In John Wells' 'The Company Men,' which opens in limited release later this month before expanding in January, Tommy Lee Jones plays a top-level executive at a shipbuilding company who is facing a crisis of conscience. The company has begun laying off thousands of workers to deal with the economic downturn -- sales exec Ben Affleck is among the first to go, while middle-management exec Chris Cooper fears for his survival -- and Jones rages at the light, fighting a losing battle with his boss and old friend Craig T. Nelson in behalf of humane and fair treatment of the employees.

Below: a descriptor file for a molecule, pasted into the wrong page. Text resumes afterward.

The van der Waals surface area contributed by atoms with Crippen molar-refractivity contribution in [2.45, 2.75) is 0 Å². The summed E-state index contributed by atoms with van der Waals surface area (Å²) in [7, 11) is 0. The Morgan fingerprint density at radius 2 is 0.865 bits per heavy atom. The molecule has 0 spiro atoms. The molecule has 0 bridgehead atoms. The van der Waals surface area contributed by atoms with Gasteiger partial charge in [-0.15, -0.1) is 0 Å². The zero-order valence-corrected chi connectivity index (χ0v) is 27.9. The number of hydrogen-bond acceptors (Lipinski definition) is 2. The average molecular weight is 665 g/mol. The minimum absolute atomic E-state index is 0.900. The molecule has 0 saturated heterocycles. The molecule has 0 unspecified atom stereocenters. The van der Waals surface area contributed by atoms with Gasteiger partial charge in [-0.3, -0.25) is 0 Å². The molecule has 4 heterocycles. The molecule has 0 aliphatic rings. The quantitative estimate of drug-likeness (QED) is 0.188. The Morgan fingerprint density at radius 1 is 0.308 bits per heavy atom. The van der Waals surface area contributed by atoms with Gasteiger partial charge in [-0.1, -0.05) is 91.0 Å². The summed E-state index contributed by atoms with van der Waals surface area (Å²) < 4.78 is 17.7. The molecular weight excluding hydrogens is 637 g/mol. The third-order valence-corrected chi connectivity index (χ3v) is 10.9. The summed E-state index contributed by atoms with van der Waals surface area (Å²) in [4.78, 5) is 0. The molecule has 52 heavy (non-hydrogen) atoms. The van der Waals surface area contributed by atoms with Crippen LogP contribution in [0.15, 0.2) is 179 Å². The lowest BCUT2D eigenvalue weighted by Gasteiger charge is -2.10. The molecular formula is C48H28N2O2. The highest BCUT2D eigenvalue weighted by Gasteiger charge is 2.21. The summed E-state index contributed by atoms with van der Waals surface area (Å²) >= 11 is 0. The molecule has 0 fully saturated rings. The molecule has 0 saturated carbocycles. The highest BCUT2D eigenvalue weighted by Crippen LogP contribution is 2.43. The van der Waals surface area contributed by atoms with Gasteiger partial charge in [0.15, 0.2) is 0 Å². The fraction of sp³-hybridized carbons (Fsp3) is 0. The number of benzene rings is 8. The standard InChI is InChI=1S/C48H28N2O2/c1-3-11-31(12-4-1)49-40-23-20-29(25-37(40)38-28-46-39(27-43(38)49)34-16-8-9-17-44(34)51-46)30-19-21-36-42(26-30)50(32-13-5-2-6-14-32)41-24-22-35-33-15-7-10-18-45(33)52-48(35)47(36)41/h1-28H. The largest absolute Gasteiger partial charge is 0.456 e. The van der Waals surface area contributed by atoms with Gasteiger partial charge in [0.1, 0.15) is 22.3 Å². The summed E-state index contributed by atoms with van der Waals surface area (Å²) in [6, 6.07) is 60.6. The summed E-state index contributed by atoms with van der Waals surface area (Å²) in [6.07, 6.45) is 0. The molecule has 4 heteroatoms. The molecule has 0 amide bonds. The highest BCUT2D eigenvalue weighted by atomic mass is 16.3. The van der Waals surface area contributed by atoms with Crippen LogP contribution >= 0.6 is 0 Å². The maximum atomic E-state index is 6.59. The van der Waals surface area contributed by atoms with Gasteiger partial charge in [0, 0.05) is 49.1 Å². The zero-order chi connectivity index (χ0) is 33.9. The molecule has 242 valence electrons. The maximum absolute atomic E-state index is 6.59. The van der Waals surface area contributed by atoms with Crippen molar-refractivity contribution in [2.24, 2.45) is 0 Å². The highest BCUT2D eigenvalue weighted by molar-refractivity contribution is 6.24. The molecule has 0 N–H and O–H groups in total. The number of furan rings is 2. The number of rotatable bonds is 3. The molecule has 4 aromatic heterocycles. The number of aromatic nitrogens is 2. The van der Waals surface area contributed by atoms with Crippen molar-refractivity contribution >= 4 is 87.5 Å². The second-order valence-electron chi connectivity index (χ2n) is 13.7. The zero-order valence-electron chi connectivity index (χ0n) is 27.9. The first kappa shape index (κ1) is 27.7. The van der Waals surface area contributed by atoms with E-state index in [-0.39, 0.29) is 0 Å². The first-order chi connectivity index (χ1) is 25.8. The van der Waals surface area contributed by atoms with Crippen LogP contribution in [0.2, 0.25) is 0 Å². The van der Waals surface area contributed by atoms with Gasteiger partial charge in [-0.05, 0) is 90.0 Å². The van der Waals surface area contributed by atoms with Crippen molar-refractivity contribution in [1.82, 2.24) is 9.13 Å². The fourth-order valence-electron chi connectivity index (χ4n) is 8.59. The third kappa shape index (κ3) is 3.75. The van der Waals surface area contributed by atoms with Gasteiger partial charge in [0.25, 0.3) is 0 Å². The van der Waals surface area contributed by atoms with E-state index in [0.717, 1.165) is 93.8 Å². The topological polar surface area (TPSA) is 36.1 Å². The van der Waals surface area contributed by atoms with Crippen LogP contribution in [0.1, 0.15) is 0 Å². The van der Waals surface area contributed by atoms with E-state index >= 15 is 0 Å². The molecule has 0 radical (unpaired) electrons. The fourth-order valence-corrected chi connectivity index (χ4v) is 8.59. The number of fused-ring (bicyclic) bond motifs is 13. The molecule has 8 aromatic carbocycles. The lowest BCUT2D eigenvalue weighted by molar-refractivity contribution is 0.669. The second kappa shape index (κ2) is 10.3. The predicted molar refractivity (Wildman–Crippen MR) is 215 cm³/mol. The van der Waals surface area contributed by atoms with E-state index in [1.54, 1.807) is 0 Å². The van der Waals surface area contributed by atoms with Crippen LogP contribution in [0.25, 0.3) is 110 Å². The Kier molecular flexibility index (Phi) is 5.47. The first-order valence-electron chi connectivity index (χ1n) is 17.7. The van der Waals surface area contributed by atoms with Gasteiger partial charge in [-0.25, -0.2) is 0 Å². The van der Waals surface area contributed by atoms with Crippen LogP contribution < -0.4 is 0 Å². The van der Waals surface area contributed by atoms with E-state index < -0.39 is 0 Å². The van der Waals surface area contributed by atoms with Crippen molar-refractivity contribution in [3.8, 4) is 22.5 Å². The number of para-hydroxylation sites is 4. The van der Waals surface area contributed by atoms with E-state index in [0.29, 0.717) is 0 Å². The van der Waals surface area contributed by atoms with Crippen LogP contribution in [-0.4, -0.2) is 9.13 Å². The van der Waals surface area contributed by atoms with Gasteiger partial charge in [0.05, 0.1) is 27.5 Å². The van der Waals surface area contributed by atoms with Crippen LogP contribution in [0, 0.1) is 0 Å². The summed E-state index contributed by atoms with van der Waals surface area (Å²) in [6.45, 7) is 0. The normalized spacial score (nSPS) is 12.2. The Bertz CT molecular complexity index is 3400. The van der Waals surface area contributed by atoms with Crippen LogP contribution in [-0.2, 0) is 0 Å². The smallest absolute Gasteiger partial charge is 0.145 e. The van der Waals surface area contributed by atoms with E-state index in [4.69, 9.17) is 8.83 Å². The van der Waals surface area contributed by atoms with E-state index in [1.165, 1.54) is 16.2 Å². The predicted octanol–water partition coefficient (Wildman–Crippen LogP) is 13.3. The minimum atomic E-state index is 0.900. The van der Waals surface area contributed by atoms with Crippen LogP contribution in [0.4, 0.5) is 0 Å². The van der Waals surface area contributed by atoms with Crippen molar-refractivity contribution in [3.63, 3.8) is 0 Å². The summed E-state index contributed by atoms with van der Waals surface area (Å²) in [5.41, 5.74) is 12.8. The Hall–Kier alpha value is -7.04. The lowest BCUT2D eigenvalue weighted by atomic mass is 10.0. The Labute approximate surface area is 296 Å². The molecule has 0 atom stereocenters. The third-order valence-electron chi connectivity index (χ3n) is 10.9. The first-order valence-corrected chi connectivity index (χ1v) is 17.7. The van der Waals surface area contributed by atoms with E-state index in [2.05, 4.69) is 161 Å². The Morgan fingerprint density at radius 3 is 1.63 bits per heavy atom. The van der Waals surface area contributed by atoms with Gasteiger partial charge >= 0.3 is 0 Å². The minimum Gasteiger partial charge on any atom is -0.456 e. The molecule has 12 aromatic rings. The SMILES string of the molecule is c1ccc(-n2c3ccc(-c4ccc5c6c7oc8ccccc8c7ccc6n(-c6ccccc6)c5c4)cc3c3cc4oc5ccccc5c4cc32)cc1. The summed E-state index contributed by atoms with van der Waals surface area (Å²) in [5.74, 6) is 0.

Initially it seems odd to see Jones dressed in expensive suits with every hair in place. He gives an exquisite performance as a businessman worn down by the ceaseless corporate quest for more profits and increased shareholder value, no matter the human cost. But we've become much more accustomed to seeing him chase down the bad guys, whether as a weathered sheriff in 'No Country for Old Men' or as a no-nonsense U.S. Marshal in 'The Fugitive,' his best role to date. What makes the latter performance so special?